Six Chinese nationals, and an unknown number of Philippines nationals, have been arrested in a raid on an illegal goldmine close to the Mt. Magdiwata Watershed Forest Reserve in Agusan del Sur Province on Mindanao Island in the Philippines. The raid was carried out by members of the police and officials from the Municipal Environment and Natural Resources Office, in response to reports of an illegal mine near Mati village that was causing contamination of potable water to Maligaya village and surrounding rice fields. The Chinese nationals have been held under the terms of the Mining Act, but as none were able to produce current valid work permits the matter has also been referred to the Bureau of Immigration.
Damage to the riverbank at the site of the illegal mine in Agusan del Sur. Inquirer News.
The miners were using digging equipment to excavate the banks of the river, and a suction system to hoover up gravel and sediment, which was then transfered to a settling pool, where a 'pinkish liquid' was used to separate the gold from the ore. The operation had gone on for about a month before the raid took place.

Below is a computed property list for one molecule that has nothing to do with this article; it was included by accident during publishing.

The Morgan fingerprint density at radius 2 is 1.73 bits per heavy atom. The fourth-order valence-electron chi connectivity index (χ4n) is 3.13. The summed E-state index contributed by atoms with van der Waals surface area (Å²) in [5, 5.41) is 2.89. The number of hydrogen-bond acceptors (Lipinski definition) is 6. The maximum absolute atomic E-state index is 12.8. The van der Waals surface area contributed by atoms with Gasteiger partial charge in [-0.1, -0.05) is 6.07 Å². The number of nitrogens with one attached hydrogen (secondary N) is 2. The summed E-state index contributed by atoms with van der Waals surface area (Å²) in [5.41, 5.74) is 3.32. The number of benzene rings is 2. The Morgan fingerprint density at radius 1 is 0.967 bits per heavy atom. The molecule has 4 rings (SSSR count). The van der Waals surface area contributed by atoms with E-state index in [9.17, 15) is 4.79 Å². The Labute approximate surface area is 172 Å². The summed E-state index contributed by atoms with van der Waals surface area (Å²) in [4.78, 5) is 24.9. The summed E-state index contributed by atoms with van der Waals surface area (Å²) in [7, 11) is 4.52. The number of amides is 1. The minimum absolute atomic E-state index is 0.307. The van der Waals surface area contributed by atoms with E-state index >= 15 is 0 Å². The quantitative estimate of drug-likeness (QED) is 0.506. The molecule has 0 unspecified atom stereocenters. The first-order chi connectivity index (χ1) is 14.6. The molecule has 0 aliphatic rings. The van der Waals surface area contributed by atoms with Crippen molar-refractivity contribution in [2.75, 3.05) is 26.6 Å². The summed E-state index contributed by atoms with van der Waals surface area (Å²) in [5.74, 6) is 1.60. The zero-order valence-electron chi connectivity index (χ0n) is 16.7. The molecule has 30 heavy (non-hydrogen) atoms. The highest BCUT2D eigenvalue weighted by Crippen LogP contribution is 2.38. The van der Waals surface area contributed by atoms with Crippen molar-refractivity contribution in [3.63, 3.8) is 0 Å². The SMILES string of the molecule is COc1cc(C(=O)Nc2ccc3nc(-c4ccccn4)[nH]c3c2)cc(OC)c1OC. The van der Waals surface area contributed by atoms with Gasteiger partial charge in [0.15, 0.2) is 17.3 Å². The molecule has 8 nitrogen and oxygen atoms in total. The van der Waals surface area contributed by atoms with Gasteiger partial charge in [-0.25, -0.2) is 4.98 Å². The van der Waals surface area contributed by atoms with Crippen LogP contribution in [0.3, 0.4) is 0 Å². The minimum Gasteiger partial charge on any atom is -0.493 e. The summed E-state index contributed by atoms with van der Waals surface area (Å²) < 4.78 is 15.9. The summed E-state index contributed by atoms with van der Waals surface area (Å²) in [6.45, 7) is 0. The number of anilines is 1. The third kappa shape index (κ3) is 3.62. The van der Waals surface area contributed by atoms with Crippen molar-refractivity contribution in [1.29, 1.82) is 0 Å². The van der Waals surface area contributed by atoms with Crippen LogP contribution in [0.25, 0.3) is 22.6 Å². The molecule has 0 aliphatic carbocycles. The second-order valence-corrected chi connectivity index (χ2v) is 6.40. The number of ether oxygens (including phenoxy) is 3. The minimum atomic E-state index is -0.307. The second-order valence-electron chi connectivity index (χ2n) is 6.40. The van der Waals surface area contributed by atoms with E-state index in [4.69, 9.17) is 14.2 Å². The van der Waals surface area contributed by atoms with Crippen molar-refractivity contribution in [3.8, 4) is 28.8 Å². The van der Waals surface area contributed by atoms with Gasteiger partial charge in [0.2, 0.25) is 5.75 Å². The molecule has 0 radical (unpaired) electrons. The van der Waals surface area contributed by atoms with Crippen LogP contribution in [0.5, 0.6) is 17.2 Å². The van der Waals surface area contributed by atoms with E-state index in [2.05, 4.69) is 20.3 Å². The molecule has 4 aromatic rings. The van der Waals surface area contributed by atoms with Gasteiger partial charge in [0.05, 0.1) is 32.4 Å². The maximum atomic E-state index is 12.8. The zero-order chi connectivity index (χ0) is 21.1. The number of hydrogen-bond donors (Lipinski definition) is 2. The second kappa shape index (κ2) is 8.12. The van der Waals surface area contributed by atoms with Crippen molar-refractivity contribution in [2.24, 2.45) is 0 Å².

The Mt. Magdiwata Watershed Forest Reserve covers an area of 1658 hectares and provides potable water to about 100 000 people in towns in the area, as well as forming an important part of the Eastern Mindanao Biodiversity Corridor, one of the largest remaining blocks of tropical lowland rainforest in the Philippines. The area is considered a biodiversity hotspot and is sacred to the Magahat people. The area has come under threat from illegal mining and logging activities, leading to a series of protest marches by local people who have accused the government of not doing enough to protect the reserve.
The approximate location of the illegal mine. Google Maps.
See also Amnesty International reports on the mining industry in Katanga Province, Democratic Republic of Congo, Miner killed by gas on Mindanao Island, Operations ceased at Padcal Mine following flooding and Nine killed at illegal rare-earth mine in Guangxi Zhuang Autonomous Region, southern China.
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